More specifically, a Faraday rotator, either solely or in combination with a single polarizer and/or half-wave plate is used to selectively rotate and pass polarized light egressing from the wavelength selectable laser source. Unwanted reflections, although not necessarily totally extinguished, are at least orthogonally polarized. Advantageously, the laser(s) is unresponsive or substantially insensitive to the orthogonally polarized light, and hence any unwanted back reflections do not affect the operating characteristics of the laser(s). Optical isolation may be further improved, however, with the use of an additional polarizer positioned in front of the Faraday rotator to totally extinguish the orthogonally polarized back reflections. Furthermore, a latching Faraday rotator is preferred. In this manner, permanent magnets are not needed to maintain the Faraday rotator in its saturated state, and, as such, substantially reduces cost, size and complexity of the transmitter package.
In one embodiment, the wavelength selectable laser source is integrated on a single substrate with an optical combiner that directs the radiation to the optical amplifier/modulator integrated on a second substrate. Alternatively, the laser source and optical combiner may be integrated on different substrates. Regardless of the configuration, these optical components are assembled, and then aligned with respect to each other on an optical platform so as to afford ease of manufacturability and separate optimization control over the optical components. The wavelength selectable laser source includes single tunable lasers, multiple frequency lasers (MFLs), or laser array structures, such as distributed Bragg reflector (DBR) laser arrays, and distributed feedback (DFB) laser arrays.
Moreover, the laser source may be temperature regulated and/or use feedback control to compensate for environmental variations, such as temperature variations or performance degradations.
The features and advantages of the present invention will become more readily apparent from the following detailed description of the invention in which like elements are labeled similarly and in which:
FIG. 1 is a top view of a hybrid integrated wavelength selectable optical transmitter in accordance with the principles of the invention;
FIG. 2 is a side view of the hybrid integrated wavelength selectable optical transmitter of FIG. 1;
FIG. 3 depicts the polarization states for propagating and counter-propagating radiation traversing through an optical isolator comprising at least a Faraday rotator;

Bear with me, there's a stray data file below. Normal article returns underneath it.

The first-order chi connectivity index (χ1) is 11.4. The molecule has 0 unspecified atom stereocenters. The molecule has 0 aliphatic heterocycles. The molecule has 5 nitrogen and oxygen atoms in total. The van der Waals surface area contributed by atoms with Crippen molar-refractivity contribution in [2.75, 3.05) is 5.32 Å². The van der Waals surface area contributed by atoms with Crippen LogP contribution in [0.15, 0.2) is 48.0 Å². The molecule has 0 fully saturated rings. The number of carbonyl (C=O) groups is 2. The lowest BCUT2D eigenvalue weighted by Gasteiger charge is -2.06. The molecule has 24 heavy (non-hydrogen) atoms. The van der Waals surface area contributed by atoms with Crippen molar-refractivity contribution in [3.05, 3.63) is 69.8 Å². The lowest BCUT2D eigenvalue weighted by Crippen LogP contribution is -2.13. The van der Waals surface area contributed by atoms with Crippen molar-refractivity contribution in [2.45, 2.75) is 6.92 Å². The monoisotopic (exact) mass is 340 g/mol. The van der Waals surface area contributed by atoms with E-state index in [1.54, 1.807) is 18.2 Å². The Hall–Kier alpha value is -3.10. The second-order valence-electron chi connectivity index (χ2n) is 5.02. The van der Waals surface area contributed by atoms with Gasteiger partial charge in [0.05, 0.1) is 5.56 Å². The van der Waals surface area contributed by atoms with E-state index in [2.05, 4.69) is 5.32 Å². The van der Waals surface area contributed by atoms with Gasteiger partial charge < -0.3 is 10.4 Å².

FIG. 4 depicts the polarization states for propagating and counter-propagating radiation traversing through an optical isolator comprising at least a Faraday rotator and half-wave plate;
FIG. 5 depicts the polarization states for propagating and counter-propagating radiation traversing through an optical isolator comprising at least a Faraday rotator and polarizer;
FIG. 6 depicts another embodiment of the present invention similar to that of FIGS. 1-2, except employing a temperature tuning scheme to adjust the lasing wavelengths of the hybrid integrated wavelength selectable optical transmitter of the present invention;
FIG. 7 depicts the light versus current characteristics for the hybrid integrated wavelength selectable optical transmitter of FIG. 1;
FIGS. 8 and 9 depict the wavelength spectra for the hybrid integrated wavelength selectable optical transmitter of FIG. 1 with the laser turn “on” and “off,” respectively;
FIG. 10 depicts the wavelength tuning spectra of all six lasers for the hybrid integrated wavelength selectable optical transmitter of FIG. 1;
FIG. 11 depicts the optical frequency versus tuning voltage plot for the hybrid integrated wavelength selectable optical transmitter of FIG. 1;
FIG. 12 depicts an optical power versus optical frequency plot for the hybrid integrated wavelength selectable optical transmitter of FIG. 1;
FIGS. 13(A)-(C) depict the spectral linewidth characteristics as a function of thermal tuning for the hybrid integrated wavelength selectable optical transmitter of FIG. 1, with and without the use of an input polarizer, and without the use of an optical isolator, respectively;
FIGS. 14(A)-(B) depict eye diagrams for the hybrid integrated wavelength selectable optical transmitter of FIG. 1 with a 2.5 Gb/sec modulation for modulator drive voltages of 0.7 and 0.8, respectively;
FIG. 15 depicts still another embodiment of the present invention similar to that of FIGS. 1-2, except employing a multiple frequency laser;
FIG. 16 depicts the light versus current curves for the hybrid integrated wavelength selectable optical transmitter of FIG. 15;
FIGS. 17 and 18 depict the wavelength spectra for the hybrid integrated wavelength selectable optical transmitter of FIG. 15, without the optical isolator in position, for amplifier/modulator bias currents of 79 and 51 mA, respectively;
FIG. 19 depicts the wavelength spectrum for the hybrid integrated wavelength selectable optical transmitter of FIG. 15, with the optical isolator in position;
FIG. 20 depicts the optical spectra of all 10 channels of the hybrid integrated wavelength selectable optical transmitter of FIG. 15;
FIG. 21 depicts the small-signal frequency response of the optical modulator, with the optical isolator in position;